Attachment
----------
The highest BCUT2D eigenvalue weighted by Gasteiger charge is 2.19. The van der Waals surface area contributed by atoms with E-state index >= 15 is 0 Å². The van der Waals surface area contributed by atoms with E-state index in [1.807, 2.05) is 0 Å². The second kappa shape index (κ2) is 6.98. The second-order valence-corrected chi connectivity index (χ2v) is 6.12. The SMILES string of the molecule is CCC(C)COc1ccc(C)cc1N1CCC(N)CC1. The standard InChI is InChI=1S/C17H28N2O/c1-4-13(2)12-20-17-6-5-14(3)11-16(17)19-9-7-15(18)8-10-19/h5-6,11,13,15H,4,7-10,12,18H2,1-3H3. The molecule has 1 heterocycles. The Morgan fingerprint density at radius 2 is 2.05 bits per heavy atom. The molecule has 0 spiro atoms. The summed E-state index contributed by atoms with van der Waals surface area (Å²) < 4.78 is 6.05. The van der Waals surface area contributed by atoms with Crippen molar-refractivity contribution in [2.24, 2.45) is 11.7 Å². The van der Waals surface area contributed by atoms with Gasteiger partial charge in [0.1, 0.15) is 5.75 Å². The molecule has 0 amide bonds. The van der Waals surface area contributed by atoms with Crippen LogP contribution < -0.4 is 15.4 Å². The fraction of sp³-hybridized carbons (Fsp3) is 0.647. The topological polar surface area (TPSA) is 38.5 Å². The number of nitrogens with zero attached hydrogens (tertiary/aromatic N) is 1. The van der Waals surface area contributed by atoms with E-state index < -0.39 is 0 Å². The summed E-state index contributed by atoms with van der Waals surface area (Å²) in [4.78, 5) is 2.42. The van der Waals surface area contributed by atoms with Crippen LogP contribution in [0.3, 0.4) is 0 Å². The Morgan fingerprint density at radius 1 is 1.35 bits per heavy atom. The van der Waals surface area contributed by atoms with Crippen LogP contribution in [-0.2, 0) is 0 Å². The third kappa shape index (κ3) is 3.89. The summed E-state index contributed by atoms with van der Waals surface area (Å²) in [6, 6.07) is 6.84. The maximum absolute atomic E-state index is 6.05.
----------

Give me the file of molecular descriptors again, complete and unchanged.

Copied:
The highest BCUT2D eigenvalue weighted by Gasteiger charge is 2.19. The van der Waals surface area contributed by atoms with E-state index >= 15 is 0 Å². The van der Waals surface area contributed by atoms with E-state index in [1.807, 2.05) is 0 Å². The second kappa shape index (κ2) is 6.98. The second-order valence-corrected chi connectivity index (χ2v) is 6.12. The SMILES string of the molecule is CCC(C)COc1ccc(C)cc1N1CCC(N)CC1. The standard InChI is InChI=1S/C17H28N2O/c1-4-13(2)12-20-17-6-5-14(3)11-16(17)19-9-7-15(18)8-10-19/h5-6,11,13,15H,4,7-10,12,18H2,1-3H3. The molecule has 1 heterocycles. The Morgan fingerprint density at radius 2 is 2.05 bits per heavy atom. The molecule has 0 spiro atoms. The summed E-state index contributed by atoms with van der Waals surface area (Å²) < 4.78 is 6.05. The van der Waals surface area contributed by atoms with Crippen molar-refractivity contribution in [2.24, 2.45) is 11.7 Å². The van der Waals surface area contributed by atoms with Gasteiger partial charge in [0.1, 0.15) is 5.75 Å². The molecule has 0 amide bonds. The van der Waals surface area contributed by atoms with Crippen LogP contribution < -0.4 is 15.4 Å². The fraction of sp³-hybridized carbons (Fsp3) is 0.647. The topological polar surface area (TPSA) is 38.5 Å². The number of nitrogens with zero attached hydrogens (tertiary/aromatic N) is 1. The van der Waals surface area contributed by atoms with E-state index < -0.39 is 0 Å². The summed E-state index contributed by atoms with van der Waals surface area (Å²) in [4.78, 5) is 2.42. The van der Waals surface area contributed by atoms with Crippen LogP contribution in [0.3, 0.4) is 0 Å². The Morgan fingerprint density at radius 1 is 1.35 bits per heavy atom. The van der Waals surface area contributed by atoms with Crippen LogP contribution in [-0.2, 0) is 0 Å². The third kappa shape index (κ3) is 3.89. The summed E-state index contributed by atoms with van der Waals surface area (Å²) in [6, 6.07) is 6.84. The maximum absolute atomic E-state index is 6.05.